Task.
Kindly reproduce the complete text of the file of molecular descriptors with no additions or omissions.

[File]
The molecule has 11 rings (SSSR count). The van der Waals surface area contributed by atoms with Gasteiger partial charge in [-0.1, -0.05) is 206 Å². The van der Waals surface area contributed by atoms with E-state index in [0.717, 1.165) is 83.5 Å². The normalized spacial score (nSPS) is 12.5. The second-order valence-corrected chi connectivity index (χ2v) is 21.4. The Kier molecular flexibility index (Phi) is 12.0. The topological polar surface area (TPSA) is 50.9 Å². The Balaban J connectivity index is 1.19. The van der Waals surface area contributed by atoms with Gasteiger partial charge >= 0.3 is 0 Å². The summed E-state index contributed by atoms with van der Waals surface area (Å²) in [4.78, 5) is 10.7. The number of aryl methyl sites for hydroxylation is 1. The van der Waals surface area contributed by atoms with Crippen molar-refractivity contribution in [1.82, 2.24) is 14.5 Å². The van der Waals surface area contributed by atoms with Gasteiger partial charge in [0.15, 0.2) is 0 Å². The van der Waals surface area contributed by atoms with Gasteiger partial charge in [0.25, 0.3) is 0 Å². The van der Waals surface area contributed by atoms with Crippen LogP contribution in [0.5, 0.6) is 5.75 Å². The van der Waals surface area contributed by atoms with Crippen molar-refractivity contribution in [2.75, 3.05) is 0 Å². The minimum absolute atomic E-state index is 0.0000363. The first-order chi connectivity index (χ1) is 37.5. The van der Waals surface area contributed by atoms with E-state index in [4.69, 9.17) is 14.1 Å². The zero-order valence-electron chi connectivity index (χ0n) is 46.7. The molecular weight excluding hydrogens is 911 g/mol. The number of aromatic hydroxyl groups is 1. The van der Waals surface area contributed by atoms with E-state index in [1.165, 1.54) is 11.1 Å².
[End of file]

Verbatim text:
The molecule has 11 rings (SSSR count). The van der Waals surface area contributed by atoms with Gasteiger partial charge in [-0.1, -0.05) is 206 Å². The van der Waals surface area contributed by atoms with E-state index in [0.717, 1.165) is 83.5 Å². The normalized spacial score (nSPS) is 12.5. The second-order valence-corrected chi connectivity index (χ2v) is 21.4. The Kier molecular flexibility index (Phi) is 12.0. The topological polar surface area (TPSA) is 50.9 Å². The Balaban J connectivity index is 1.19. The van der Waals surface area contributed by atoms with Gasteiger partial charge >= 0.3 is 0 Å². The summed E-state index contributed by atoms with van der Waals surface area (Å²) in [4.78, 5) is 10.7. The number of aryl methyl sites for hydroxylation is 1. The van der Waals surface area contributed by atoms with Crippen molar-refractivity contribution in [1.82, 2.24) is 14.5 Å². The van der Waals surface area contributed by atoms with Gasteiger partial charge in [0.15, 0.2) is 0 Å². The van der Waals surface area contributed by atoms with Gasteiger partial charge in [0.25, 0.3) is 0 Å². The van der Waals surface area contributed by atoms with Crippen LogP contribution in [0.5, 0.6) is 5.75 Å². The van der Waals surface area contributed by atoms with Crippen molar-refractivity contribution in [2.75, 3.05) is 0 Å². The minimum absolute atomic E-state index is 0.0000363. The first-order chi connectivity index (χ1) is 37.5. The van der Waals surface area contributed by atoms with E-state index in [4.69, 9.17) is 14.1 Å². The zero-order valence-electron chi connectivity index (χ0n) is 46.7. The molecular weight excluding hydrogens is 911 g/mol. The number of aromatic hydroxyl groups is 1. The van der Waals surface area contributed by atoms with E-state index in [1.165, 1.54) is 11.1 Å².